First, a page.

In Hawaiian Slack Key Guitar Instruction: Moving Forward by Looking Back [PDF], Joseph Keola Donaghy sez (emphasis added):

There is little documentation of the arrival of the guitar [in Hawaiʻi], and there appears to be even less of the development of slack key guitar. Beginning in the mid-1830s, Hawaiian language newspapers became the source of much information regarding Hawaiʻi’s rich oral history and society of that era, but there seemed to be little interest on the part of Hawaiians and others in documenting the use of the guitar in everyday life (Kanahele, 1979, p. 351). I tested this statement by searching the Ulukau Hawaiian Electronic Library, which contains approximately 7,000 text-searchable pages from Hawaiian newspapers printed between 1834 and 1948. Those pages contain only three references to "guitar," the earliest occurring in 1868, and 17 references to the partially transliterated "gita," the earliest found in 1862. The fully transliterated term kika occurs 165 times in the archive; however, in only three occurrences did the term refer to a guitar, the earliest appearing in the May 21, 1925, issue of Ka Nupepa Kuokoa, one of the most prominent and longest-running Hawaiian language newspapers. The other occurrences of kika in the newspapers referred to a cigar or a tiger.

Because, of course, Hawaiian's limited consonant inventory makes /k/ the closest match not only to /k/ but also to /g/, /s/, /t/, and several other English phonemes. Elbert and Pukui use kika as an example when discussing loanwords in their Hawaiian Grammar, section 2.9.1:

We see that k, the most common Hawaiian consonant, is substituted for ten English consonant sounds. The Hawaiian word spelled kika has four variant spellings (tita 'sister', sida 'cider', tiga 'tiger', and kika 'cassia')—all from English. The only native kika means 'slippery'.

In the early days of Hawaiian it was more common to transcribe loan words with an orthography more suggestive of their origins, regardless of their actual pronunciation; thus <tiga> for /kika/ meaning "tiger", <sida> for "cider" — note that this one preserves the sound of the original rather than the spelling. But perhaps because these phonemes were not, in fact, distinguished, this sort of thing was eventually abandoned.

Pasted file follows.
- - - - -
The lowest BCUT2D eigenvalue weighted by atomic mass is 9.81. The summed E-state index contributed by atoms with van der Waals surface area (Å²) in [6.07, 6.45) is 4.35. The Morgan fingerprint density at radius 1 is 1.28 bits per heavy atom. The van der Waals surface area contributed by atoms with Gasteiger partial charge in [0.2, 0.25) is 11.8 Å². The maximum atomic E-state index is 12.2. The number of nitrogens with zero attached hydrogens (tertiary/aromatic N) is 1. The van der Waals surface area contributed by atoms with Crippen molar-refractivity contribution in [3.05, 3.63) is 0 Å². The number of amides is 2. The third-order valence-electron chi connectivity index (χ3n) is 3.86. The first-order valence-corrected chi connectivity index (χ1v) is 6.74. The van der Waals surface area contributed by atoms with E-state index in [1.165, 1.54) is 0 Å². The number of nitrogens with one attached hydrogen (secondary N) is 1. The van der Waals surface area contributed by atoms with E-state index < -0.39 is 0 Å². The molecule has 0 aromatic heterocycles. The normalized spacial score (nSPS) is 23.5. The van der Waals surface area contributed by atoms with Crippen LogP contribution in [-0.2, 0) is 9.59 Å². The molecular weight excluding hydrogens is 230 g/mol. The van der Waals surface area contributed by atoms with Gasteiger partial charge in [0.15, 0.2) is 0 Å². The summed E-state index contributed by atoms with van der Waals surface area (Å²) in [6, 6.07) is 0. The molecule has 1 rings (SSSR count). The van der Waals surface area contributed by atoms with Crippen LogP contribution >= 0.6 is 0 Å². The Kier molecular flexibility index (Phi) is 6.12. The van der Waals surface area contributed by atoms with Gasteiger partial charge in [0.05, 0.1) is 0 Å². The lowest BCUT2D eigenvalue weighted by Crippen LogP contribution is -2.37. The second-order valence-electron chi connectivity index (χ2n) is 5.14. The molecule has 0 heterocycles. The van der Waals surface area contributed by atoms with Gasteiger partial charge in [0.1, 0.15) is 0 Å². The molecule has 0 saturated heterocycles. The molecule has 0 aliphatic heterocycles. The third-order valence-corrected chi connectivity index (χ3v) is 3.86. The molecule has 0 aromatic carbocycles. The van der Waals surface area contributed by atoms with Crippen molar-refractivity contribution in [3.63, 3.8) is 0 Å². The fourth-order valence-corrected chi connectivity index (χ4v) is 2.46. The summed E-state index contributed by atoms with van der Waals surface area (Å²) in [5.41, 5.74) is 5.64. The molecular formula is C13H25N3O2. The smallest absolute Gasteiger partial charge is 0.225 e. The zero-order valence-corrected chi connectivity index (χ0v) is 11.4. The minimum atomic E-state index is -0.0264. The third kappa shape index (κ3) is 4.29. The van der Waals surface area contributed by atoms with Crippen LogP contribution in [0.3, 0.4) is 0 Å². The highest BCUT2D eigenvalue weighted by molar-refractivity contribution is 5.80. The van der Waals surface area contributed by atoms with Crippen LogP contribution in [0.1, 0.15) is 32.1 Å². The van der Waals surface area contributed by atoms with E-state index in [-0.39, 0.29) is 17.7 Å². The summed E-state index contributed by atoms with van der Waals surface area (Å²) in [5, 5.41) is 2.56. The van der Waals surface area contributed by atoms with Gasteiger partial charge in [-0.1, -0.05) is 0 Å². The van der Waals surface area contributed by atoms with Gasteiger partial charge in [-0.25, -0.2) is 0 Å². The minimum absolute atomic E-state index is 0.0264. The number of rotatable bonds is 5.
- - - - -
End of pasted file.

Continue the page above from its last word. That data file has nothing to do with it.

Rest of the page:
(Seriously, what kind of crazy language would force its speakers to learn an orthography preserving source information about loan words even though that information was (a) imperceptible in the borrowing language, and (b) easily reconstructible from context anyway?)

Kika shows up in Royal Hawaiian Hotel, by Mary Pulaʻa Robins, "written in honor of the present Royal Hawaiian Hotel when it was opened in 1927," as Elbert and Mahoe put it in Nā mele o Hawaiʻi Nei: 101 Hawaiian Songs. Here's the start of their transcription + translation, basically the same as what's at the link above for our purposes:

Uluwehiwehi ʻoe i kaʻu ʻike la,
E ka Royal Hawaiian Hotel.

A he nani la, ke hulali nei,
A he nani māoli nō.

Ka moena weleweka moe kāua la,
He pakika he paheʻe maikaʻi nei [...]
You are festive to see,
O Royal Hawaiian Hotel.

Beauty gleaming,
True beauty

Velvet beds we sleep upon,
Smooth, soft and good [...]

(Okay, it's not exactly kika — it's kika plus the prefix pa-, which Elbert and Pukui's Hawaiian Dictionary defines: "Prefix to many bases, with general meaning of "in the nature of, having the quality of.")

But wait! Why don't E & P mention "cigar" or "guitar" in their discussion of kika? Because those were actually loaned as kīkā — note long vowels. Not homophonous — but, again, early Hawaiian orthography was a lot less strict about including those macrons (not to mention the ʻokina).

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"Seriously, what kind of crazy language"

I c what u did there.

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